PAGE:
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1600 Air Museum Rd.

Hood River, OR 97031

 

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Stories About Our Objects

The 1929 Arrow Sport Comes to Hood River

Story by Ben Davidson, WAAAM's Chief Pilot and a retired pilot from the U.S. Army Reserves.

Ben Davidson piloting the 1929 Arrow Sport.

The Arrow Sport's First Test Flight

It must have been March or early April when Terry Brandt called me and said...... "We've hmmm, umm acquired an airplane, in Nebraska. Maybe you could run over there and take a look at it. It'll need an annual as it hasn't flown for a few years."

So I'm thinking, Nebraska is just a few states over, so I'll check this old girl out and have a little fun flying her back to Oregon. Of course, if you've ever driven across Nebraska, you know it's a little wide and mind numbing. But I was interested enough in getting the aircraft back here [to WAAAM], so I was willing to give it a shot.

Before I headed out, I was able to talk to the son-in-law of the previous owner. The owner had recently died and the son-in-law was settling his estate. He said he had flown in the airplane a few times — ridden through a forced landing or two in her — and had been running the old 5-cylinder Kinner [engine] on her once in a while.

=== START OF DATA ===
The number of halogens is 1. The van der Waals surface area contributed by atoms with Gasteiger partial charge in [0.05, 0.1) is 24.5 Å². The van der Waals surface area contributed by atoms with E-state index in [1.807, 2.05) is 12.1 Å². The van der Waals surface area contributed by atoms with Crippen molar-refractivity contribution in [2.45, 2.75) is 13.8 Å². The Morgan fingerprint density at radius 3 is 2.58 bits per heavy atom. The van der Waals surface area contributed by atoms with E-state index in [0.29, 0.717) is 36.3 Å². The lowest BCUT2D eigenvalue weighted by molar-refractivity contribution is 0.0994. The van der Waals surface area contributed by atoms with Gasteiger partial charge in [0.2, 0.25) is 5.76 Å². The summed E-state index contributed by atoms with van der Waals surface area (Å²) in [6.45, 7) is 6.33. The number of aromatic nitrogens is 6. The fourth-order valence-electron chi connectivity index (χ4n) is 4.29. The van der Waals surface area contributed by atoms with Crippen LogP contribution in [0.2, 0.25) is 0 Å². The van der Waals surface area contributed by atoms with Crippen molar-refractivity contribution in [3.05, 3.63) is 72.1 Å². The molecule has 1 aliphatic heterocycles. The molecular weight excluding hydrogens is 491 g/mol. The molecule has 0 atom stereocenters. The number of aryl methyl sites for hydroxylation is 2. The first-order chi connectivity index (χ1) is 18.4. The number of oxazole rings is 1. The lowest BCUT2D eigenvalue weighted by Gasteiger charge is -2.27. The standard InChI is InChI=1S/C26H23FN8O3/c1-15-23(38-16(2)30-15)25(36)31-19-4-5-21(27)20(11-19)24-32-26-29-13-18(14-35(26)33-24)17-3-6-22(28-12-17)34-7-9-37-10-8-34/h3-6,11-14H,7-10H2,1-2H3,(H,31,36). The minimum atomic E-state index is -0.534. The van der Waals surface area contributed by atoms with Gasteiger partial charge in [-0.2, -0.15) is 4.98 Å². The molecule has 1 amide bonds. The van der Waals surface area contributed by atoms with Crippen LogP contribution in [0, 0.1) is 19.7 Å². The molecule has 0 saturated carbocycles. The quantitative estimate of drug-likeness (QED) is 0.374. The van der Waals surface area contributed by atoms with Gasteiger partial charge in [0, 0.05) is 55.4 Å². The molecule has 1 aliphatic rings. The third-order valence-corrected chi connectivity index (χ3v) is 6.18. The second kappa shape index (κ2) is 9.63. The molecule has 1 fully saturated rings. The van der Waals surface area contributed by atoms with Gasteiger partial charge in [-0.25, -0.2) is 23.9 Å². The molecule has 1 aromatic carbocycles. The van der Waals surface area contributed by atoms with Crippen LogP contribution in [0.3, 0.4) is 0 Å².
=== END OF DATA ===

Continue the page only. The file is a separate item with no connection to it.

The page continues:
He also mentioned in passing that he thought the wings may be a little out of rig.....

Anyway I jumped in my old truck, with a few basic hand tools, a couple of plumb bobs, measuring tapes, levels, compression gauge, and a bunch of string. Several hours later I arrived in Nebraska, I pulled up at the local FBO, and called the son-in-law on the cell. He said he reckoned he could be down to the airport in about half an hour with the keys to the hangar.

So I wandered into the FBO and talked to the nice lady behind the desk. I told her that I was picking up the old Arrow, and that I would be doing an annual inspection on it for the next couple of days, and so, I told her I would be coming in and out for a bit. She said that maybe I should talk to the airport manager, as he may have some information that I would like to know. She told me his father-in-law was the last guy to fly the Arrow.

I wandered around until I found this fellow out in an old hangar which was full of old crop dusters, an old Straight Tail 172, and a mostly disassembled Tri-Pacer.

Well this fellow said he knew the airplane I was there to get. But he confirmed what the lady behind the desk at the FBO said, and told me that maybe we should indeed get his father-in-law on the phone, and get the information about the plane first hand.